I know that a lot of readers use shellac for finishing. Of all finishes, shellac is probably the easiest to use when it comes to cleaning and storing brushes because shellac dissolves easily in denatured alcohol and household ammonia. Here are some suggestions of ways to clean and store shellac brushes.
If you plan to use the brush again within a day or two, say to apply an additional coat of shellac, simply hang it in some denatured alcohol. The easy way to do this is with a dowel rod or stick running through the hole in the handle to keep the bristles from becoming bent at the bottom of the container. You may need to drill a new hole closer to the bristles unless you’re using a tall container. Just before using the brush again, shake it out to remove most of the alcohol.
You don’t need to completely cover the bristles with the alcohol because it will wick up the bristles.
If you don’t intend to use the brush again soon, but will always use it with shellac, dip the brush into denatured alcohol and press it to the bottom of the container several times to remove most of the shellac. Then shake out the brush and wrap it in the holder it came in or in paper with a rubber band or masking tape to secure the paper. You could skip the alcohol dip, but this will cause the next step to take longer.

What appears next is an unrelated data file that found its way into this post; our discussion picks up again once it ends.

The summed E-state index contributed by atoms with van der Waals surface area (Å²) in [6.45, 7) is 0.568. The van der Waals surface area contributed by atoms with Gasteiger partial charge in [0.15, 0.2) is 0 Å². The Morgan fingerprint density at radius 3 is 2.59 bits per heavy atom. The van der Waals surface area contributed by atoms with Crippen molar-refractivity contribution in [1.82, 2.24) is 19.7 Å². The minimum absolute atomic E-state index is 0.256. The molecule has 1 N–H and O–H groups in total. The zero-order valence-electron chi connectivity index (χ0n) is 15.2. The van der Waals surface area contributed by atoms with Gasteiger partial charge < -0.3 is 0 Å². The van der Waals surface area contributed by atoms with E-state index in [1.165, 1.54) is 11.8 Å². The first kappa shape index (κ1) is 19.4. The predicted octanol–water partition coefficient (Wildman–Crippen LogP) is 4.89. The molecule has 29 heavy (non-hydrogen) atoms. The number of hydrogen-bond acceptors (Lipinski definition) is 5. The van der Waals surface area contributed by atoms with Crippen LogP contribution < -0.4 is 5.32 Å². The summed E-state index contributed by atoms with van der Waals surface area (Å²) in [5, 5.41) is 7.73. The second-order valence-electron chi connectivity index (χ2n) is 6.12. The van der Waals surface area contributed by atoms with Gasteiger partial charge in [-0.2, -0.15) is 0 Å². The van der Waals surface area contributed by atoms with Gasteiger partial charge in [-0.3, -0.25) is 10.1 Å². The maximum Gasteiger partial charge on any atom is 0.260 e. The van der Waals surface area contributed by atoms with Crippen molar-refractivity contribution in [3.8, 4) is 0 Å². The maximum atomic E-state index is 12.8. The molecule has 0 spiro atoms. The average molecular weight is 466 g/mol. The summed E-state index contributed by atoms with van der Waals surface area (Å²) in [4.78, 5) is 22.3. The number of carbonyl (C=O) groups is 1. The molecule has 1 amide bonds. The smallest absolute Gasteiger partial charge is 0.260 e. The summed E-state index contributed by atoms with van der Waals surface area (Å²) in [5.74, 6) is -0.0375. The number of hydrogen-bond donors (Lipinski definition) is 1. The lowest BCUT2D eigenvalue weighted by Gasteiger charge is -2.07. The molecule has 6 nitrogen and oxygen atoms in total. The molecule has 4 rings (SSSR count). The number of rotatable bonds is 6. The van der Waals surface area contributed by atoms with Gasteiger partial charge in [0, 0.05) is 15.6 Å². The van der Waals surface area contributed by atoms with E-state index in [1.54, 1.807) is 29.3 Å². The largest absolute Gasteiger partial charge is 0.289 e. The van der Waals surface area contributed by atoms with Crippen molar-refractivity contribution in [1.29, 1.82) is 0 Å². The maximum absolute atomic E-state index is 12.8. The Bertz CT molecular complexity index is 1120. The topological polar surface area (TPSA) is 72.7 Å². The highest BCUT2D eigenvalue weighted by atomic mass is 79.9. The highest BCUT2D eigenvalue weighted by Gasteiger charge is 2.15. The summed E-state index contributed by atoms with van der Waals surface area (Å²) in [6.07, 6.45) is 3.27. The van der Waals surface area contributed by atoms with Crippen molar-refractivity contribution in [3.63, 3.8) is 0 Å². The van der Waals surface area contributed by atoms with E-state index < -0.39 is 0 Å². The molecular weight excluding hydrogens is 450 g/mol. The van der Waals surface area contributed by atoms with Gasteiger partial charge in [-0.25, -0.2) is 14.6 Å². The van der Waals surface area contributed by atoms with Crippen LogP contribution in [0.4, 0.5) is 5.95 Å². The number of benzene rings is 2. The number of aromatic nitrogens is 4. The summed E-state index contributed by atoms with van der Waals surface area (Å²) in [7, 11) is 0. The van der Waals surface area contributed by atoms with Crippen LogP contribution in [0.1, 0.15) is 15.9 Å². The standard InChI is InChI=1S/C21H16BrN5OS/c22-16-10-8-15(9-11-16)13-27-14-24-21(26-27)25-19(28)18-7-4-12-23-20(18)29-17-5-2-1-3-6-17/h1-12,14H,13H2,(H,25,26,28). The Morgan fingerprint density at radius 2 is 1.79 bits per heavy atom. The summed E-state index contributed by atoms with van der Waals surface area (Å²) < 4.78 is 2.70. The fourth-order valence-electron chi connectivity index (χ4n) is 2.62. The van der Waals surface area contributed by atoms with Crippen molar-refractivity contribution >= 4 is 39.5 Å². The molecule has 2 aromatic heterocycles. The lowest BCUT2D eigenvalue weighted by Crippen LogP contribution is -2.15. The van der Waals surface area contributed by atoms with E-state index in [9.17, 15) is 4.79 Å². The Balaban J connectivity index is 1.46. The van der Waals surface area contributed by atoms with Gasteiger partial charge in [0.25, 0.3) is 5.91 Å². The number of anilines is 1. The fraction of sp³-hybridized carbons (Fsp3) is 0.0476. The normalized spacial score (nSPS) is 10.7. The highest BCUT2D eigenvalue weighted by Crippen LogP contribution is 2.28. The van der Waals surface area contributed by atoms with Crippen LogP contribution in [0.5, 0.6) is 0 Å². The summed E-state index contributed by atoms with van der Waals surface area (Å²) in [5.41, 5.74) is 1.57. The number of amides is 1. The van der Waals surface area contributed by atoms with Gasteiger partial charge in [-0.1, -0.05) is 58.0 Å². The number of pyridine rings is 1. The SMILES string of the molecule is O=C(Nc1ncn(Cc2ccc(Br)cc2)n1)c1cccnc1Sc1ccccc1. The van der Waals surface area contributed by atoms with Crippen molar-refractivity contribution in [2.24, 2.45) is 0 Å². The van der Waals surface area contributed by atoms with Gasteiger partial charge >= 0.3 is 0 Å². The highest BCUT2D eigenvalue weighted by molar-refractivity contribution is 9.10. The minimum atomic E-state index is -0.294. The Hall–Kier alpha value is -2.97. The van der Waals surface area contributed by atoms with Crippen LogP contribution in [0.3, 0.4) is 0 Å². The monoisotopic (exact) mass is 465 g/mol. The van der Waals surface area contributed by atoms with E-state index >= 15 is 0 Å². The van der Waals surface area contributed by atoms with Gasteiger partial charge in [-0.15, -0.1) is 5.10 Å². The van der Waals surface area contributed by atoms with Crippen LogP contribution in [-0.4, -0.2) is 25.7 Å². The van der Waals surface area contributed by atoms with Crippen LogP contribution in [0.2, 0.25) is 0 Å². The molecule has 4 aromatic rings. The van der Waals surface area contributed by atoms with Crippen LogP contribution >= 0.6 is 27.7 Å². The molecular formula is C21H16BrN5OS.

Before the next use, soak the brush in alcohol to dissolve the shellac and soften the bristles. Then shake the brush out to remove most of the alcohol so you don’t over-thin the shellac during the first few brush strokes.
The downside of this method is that you have to wait for the bristles to soften before using the brush, and this could take awhile unless most of the shellac has already been removed with alcohol.
If you don’t intend on using the brush again for several days, or if you may want to use it with a different finish, you can clean the brush faster and more thoroughly by dipping it in about half household ammonia and water. Again, press the brush several times against the bottom of the container to be more effective. Then wash the brush with soap and water to remove any remaining shellac and residue ammonia. Finally, wrap the brush in its original holder or paper, and store the brush in a drawer or hang it on a hook.
The downside of this method is that it will take several days for the water to dry out of the brush, so you won’t be able to use it right away with any finish except a water-based finish, or the finish may blush (turn milky white).
I typically use the ammonia-and-water method unless I plan on using the brush again within the next couple of days, in which case I simply hang the brush in a jar with a little denatured alcohol.